How many of us have said at least once or even more – ‘that my horse jumped great, but for those unlucky 4 faults’ 
Now ask yourself – is it your belief in luck that may actually be hampering your progress? 

Richard continues.
Rich Neale 1

Back in 2010 and I was jumping Little Bea at my local riding club. Having already won the 75cm class we were headed in to the 85cm full of confidence. We had gone clear and got in to the jump off. I was first to go, the bell sounded and I cantered towards the first fence. A couple of strides out disaster struck. One of the arena assistants who was stood near the first jump opened a can of coke. The sharp hiss from the ring pull spooked Bea and she ran out at the jump. We jumped clear after that and finished with an unlucky 4 faults.

This is not an isolated case where bad luck is blamed on something that can be fixed. Although this was a problem on the day for us it could easily be fixed by introducing Bea to these kinds of sounds and letting her get used to them so it would be less likely to cause us problems next time.

We often hear friend’s talk of unlucky jumps being knocked down and them ending the day with another unlucky 4 faults. But in believing in bad luck you could be choosing to ignore a problem that could be easily fixed. The best way to track your performance is to have a show log. If you record your results for each class you ride in a season you can look at your problems from a bigger picture. It might turn out that your unlucky 4 faults are actually something you can work on and improve.

Rich Neale2
If you keep a written record of each jump you have down, run out or stop at, and record its height, type, what surface the arena was, the rein you were on, what the filler was like and if it was part of a combination, then after a few shows where you keep getting those unlucky 4 faults you might discover that you are more likely to knock down a spread jumping off the right rein on grass or maybe the third part of a triple always falls. Once you have worked this out you can then change your training to address this problem.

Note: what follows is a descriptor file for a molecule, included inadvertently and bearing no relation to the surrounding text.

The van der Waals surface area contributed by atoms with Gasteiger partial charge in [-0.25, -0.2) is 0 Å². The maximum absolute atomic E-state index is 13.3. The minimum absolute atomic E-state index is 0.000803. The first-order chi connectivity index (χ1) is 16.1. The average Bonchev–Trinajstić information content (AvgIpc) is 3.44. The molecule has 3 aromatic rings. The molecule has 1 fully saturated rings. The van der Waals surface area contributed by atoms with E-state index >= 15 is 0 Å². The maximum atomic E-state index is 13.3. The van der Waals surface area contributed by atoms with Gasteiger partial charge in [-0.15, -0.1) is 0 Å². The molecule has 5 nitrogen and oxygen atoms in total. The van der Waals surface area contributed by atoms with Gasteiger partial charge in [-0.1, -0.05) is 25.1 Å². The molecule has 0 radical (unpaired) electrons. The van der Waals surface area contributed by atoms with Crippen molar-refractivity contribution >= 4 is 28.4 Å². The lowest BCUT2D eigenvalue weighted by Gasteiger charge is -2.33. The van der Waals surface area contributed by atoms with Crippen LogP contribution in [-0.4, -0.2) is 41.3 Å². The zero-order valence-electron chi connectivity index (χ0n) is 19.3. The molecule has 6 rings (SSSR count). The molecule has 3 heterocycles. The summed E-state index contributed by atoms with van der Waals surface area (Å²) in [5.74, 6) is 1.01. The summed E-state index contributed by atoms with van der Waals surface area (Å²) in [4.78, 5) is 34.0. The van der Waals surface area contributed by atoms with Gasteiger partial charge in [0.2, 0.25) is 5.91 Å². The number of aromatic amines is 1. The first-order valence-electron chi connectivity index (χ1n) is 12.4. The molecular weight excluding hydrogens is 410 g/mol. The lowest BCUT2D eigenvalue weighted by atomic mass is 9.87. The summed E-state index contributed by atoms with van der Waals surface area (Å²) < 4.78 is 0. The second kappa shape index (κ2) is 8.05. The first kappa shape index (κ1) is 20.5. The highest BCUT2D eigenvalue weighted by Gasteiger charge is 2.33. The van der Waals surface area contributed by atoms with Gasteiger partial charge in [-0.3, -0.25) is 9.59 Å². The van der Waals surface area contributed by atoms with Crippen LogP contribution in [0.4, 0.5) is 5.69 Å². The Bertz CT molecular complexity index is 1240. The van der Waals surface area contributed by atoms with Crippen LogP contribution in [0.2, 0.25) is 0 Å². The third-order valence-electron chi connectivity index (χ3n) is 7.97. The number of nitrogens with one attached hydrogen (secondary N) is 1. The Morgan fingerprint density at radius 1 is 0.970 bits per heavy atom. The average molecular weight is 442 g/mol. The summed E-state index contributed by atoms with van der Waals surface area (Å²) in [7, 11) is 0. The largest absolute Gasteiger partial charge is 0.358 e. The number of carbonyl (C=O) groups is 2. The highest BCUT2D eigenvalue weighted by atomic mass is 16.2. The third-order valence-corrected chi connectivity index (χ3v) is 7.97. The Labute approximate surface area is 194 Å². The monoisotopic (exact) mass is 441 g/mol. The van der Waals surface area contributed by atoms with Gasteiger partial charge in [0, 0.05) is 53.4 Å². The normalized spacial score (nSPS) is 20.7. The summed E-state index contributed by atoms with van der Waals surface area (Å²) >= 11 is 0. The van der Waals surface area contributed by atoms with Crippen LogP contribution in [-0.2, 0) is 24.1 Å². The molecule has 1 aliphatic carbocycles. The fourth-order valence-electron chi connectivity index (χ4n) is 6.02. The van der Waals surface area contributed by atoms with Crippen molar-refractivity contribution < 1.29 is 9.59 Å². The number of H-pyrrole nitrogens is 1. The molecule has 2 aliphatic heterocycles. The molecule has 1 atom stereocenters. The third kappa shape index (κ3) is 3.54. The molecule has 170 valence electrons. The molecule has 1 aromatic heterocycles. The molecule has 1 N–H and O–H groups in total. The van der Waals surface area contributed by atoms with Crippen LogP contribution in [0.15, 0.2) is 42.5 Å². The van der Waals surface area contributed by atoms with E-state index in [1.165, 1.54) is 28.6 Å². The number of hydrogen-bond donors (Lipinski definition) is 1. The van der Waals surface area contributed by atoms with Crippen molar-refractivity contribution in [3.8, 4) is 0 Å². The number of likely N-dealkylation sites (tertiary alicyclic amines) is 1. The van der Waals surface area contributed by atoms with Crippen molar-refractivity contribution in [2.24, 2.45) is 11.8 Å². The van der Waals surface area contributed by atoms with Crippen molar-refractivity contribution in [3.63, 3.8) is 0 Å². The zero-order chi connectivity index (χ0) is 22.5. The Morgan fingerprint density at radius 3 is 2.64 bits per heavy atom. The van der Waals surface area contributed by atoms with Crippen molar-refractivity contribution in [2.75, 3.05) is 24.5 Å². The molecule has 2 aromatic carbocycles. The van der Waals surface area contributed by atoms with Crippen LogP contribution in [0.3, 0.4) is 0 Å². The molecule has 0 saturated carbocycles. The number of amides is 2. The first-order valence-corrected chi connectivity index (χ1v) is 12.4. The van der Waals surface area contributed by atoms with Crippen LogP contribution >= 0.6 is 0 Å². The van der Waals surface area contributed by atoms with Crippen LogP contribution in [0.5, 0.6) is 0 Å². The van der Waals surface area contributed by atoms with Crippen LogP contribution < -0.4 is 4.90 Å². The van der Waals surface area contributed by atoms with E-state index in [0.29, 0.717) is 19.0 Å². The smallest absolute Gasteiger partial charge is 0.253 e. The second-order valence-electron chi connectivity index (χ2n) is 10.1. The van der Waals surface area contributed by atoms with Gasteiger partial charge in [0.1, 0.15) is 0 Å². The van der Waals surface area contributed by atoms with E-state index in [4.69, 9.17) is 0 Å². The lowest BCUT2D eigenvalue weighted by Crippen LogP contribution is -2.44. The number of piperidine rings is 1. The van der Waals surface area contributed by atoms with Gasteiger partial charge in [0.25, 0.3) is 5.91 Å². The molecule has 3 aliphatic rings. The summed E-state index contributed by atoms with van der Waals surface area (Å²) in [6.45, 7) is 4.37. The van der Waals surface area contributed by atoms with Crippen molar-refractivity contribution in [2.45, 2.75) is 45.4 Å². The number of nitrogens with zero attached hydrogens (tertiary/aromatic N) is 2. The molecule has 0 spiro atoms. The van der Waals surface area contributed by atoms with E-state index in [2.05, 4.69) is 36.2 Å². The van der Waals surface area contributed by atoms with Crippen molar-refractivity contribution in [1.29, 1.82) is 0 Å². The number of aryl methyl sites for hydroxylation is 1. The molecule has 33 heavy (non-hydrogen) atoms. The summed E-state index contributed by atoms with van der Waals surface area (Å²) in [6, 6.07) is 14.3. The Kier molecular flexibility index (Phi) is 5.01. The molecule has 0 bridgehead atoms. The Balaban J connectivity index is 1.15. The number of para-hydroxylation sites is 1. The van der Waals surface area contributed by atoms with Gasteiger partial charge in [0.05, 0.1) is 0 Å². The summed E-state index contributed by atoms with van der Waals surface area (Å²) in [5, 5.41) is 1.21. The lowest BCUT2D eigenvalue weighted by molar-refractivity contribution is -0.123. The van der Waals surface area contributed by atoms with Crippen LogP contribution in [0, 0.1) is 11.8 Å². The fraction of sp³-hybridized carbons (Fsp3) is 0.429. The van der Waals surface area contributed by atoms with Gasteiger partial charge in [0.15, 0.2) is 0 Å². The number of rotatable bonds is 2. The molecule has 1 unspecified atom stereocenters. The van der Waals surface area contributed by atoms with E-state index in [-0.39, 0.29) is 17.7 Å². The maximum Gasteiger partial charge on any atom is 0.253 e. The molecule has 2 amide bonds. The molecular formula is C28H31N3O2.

Rich Neale3

So at this point you might be thinking “I don't need to do that, I would know if I had a problem fence”. But wait a moment, confirmation bias, the tendency to interpret new evidence as confirmation of one's existing beliefs or theories, will mean that if you believe you were unlucky you will not actually realize those four faults were not bad luck at all, they were actually something you can do something about and fix.

Once you have identified a problem you need to work with your coach to find a solution and then work hard to make sure that the way to score 4 faults does not become a bigger issue. Again, if you are still hanging on to the luck idea in part you might end up believing that that pesky third element of a triple is your bad luck fence but its not, its something you have identified as needing to be fixed.

Progress is about making mistakes and fixing them, it’s not about your belief in luck. Supply Richard with his riding clothing and footwear and - Supply Richard with his riding protection.
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